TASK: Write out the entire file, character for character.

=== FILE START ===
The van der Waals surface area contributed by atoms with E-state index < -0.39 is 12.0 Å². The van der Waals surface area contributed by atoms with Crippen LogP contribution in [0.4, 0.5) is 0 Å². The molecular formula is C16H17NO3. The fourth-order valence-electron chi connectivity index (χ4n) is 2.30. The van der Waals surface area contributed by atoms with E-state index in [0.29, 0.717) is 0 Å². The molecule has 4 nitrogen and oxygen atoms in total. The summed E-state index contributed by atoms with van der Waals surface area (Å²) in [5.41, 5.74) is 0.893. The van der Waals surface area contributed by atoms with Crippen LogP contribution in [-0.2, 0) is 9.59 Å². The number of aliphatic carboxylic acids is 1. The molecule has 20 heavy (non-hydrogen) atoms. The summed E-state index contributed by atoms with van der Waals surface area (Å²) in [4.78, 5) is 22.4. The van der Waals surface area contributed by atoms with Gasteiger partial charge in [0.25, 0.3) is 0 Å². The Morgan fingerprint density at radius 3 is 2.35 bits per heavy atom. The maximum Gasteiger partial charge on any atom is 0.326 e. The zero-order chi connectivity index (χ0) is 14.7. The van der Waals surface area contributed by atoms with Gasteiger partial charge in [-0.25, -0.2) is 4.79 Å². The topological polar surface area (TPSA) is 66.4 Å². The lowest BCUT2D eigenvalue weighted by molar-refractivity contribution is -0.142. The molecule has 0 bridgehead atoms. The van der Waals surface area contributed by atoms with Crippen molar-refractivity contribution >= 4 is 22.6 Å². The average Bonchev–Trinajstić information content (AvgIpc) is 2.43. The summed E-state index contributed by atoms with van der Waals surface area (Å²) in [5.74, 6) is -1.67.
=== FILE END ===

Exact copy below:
The van der Waals surface area contributed by atoms with E-state index < -0.39 is 12.0 Å². The van der Waals surface area contributed by atoms with Crippen LogP contribution in [0.4, 0.5) is 0 Å². The molecular formula is C16H17NO3. The fourth-order valence-electron chi connectivity index (χ4n) is 2.30. The van der Waals surface area contributed by atoms with E-state index in [0.29, 0.717) is 0 Å². The molecule has 4 nitrogen and oxygen atoms in total. The summed E-state index contributed by atoms with van der Waals surface area (Å²) in [5.41, 5.74) is 0.893. The van der Waals surface area contributed by atoms with Crippen LogP contribution in [-0.2, 0) is 9.59 Å². The number of aliphatic carboxylic acids is 1. The molecule has 20 heavy (non-hydrogen) atoms. The summed E-state index contributed by atoms with van der Waals surface area (Å²) in [4.78, 5) is 22.4. The van der Waals surface area contributed by atoms with Gasteiger partial charge in [0.25, 0.3) is 0 Å². The Morgan fingerprint density at radius 3 is 2.35 bits per heavy atom. The maximum Gasteiger partial charge on any atom is 0.326 e. The zero-order chi connectivity index (χ0) is 14.7. The van der Waals surface area contributed by atoms with Gasteiger partial charge in [-0.25, -0.2) is 4.79 Å². The topological polar surface area (TPSA) is 66.4 Å². The lowest BCUT2D eigenvalue weighted by molar-refractivity contribution is -0.142. The molecule has 0 bridgehead atoms. The van der Waals surface area contributed by atoms with Crippen molar-refractivity contribution >= 4 is 22.6 Å². The average Bonchev–Trinajstić information content (AvgIpc) is 2.43. The summed E-state index contributed by atoms with van der Waals surface area (Å²) in [5.74, 6) is -1.67.